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Stephenson said AT&T has more than 170 million “customer relationships” requiring more bandwidth and connectivity to consume content, which is why he spearheaded the telecom’s $85 billion acquisition of Time Warner two years ago and the $67 billion purchase of DirecTV in 2015.

AT&T also operates 5,500 retail stores nationwide.

But it was those acquisitions, which have ballooned AT&T’s debt exponentially, while at the same time DirecTV and AT&T U-verse continue hemorrhaging subscribers (1 million this year) that led investor Elliott Management, who owns a $3.2 billion stake in AT&T, to write a letter to the board seeking changes.

Specifically, Elliott CEO Paul Singer wants Stephenson and COO John Stankey, who is also CEO of WarnerMedia, replaced.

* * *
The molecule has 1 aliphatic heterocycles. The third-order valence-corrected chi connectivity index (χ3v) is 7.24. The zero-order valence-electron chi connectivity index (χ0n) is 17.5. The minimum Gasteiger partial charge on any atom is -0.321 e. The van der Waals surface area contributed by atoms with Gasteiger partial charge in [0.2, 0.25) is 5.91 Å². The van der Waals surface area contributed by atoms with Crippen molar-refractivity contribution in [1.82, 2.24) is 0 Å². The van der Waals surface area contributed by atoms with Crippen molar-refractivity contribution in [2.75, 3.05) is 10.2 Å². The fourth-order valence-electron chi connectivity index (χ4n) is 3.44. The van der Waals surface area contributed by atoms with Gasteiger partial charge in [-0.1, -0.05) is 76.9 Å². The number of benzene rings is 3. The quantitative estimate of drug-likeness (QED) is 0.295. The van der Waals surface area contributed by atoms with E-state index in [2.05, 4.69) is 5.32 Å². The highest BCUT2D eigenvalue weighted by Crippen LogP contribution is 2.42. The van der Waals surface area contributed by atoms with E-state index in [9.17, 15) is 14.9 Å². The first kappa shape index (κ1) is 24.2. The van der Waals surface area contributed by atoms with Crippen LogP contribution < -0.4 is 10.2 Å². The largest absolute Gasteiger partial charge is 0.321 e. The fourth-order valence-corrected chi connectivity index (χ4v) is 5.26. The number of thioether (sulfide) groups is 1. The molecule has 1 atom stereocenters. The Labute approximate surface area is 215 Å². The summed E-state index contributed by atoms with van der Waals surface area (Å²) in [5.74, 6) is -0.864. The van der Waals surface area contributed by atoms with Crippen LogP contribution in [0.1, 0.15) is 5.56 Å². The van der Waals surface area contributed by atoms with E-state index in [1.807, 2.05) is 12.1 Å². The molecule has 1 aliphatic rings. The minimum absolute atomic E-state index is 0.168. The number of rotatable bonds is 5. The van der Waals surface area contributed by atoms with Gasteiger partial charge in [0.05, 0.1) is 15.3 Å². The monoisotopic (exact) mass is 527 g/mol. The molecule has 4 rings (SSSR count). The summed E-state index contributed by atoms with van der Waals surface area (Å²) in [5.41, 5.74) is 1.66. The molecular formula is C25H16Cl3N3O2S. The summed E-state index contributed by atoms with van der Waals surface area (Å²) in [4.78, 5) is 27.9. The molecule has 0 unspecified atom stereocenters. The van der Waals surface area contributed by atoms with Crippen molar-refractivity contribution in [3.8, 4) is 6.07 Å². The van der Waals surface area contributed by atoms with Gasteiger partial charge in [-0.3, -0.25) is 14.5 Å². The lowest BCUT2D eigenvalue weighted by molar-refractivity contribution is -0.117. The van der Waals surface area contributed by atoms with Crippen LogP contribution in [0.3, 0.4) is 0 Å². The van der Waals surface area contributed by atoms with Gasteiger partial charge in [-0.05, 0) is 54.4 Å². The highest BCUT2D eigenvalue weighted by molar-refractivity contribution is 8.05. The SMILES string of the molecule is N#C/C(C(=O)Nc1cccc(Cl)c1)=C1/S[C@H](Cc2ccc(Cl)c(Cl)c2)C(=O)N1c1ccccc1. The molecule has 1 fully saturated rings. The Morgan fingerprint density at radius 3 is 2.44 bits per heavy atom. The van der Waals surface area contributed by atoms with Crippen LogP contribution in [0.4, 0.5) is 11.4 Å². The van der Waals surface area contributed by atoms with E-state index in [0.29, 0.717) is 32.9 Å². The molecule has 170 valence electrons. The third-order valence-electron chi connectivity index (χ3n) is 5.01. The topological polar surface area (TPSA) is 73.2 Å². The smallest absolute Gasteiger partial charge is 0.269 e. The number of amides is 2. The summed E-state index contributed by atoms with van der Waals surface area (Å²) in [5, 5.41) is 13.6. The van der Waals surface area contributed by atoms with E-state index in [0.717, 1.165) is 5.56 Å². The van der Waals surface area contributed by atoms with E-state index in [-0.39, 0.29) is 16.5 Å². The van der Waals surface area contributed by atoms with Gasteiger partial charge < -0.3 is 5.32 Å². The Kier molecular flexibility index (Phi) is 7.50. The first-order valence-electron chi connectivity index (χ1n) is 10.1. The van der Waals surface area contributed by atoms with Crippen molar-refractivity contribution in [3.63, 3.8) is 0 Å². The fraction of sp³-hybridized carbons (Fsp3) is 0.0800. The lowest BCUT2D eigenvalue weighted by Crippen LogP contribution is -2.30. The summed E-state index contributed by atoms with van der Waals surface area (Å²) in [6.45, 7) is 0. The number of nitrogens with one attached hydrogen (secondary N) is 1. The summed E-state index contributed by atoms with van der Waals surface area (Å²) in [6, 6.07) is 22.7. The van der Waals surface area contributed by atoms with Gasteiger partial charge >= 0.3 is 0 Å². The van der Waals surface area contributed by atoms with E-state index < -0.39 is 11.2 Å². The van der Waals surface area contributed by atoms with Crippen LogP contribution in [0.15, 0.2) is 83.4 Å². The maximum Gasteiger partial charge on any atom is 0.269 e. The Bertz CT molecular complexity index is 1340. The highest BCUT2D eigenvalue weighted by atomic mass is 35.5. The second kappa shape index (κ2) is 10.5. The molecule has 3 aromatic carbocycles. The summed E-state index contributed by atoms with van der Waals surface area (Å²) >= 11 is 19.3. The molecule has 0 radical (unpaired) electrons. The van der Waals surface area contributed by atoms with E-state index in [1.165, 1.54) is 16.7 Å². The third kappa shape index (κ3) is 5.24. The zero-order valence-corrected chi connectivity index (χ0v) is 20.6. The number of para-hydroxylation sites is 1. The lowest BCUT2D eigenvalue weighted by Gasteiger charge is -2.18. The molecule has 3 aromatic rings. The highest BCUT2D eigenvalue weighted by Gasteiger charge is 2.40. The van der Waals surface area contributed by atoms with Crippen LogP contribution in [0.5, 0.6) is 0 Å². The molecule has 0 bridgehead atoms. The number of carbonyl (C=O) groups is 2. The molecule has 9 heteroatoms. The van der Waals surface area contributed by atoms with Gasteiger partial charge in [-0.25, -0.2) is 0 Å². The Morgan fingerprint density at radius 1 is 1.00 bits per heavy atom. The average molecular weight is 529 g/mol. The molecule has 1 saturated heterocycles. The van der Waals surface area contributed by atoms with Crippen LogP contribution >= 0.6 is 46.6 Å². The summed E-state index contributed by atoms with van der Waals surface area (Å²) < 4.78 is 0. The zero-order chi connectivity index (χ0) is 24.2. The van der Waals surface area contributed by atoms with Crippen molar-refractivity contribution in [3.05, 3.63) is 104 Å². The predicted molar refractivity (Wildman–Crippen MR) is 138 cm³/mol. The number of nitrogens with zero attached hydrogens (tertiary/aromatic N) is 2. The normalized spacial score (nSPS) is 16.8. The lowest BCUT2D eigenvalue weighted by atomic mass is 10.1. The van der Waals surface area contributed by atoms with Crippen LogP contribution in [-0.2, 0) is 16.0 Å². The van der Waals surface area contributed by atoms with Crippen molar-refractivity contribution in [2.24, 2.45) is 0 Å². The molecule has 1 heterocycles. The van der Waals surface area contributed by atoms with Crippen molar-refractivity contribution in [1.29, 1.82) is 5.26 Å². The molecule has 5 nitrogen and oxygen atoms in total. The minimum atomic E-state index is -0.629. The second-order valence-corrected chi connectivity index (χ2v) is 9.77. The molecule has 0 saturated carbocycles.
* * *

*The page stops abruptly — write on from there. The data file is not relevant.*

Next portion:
Stephenson, who says the board will “evaluate [the letter] and see what makes sense for our shareholders,” says the content creation business is changing dramatically — moving from a linear TV distribution business model to over-the-top video.

The executive says WarnerMedia is uniquely qualified to meet the challenge with both himself and Stankey in their current positions.

“It’s a hard play to take a legacy company on legacy distribution models and make a pivot into digital distribution,” Stephenson said. “[Stankey] has done a really nice good job breaking down the [intra-company] silos. He’s got experiences that are long, wide and deep.”

“[WarnerMedia] is one of the largest-scaled TV and film production studios in the world,” he said, adding that AT&T has now become the largest distributor of HBO in the world, including 66% bigger than the premium channel’s No. 2 distributor.

Stephenson said acquiring Time Warner was due to the fact the media distribution world was changing and not growing on legacy pay-TV platforms, but rather digital platforms.

“We’ve had to reorient the business,” he said.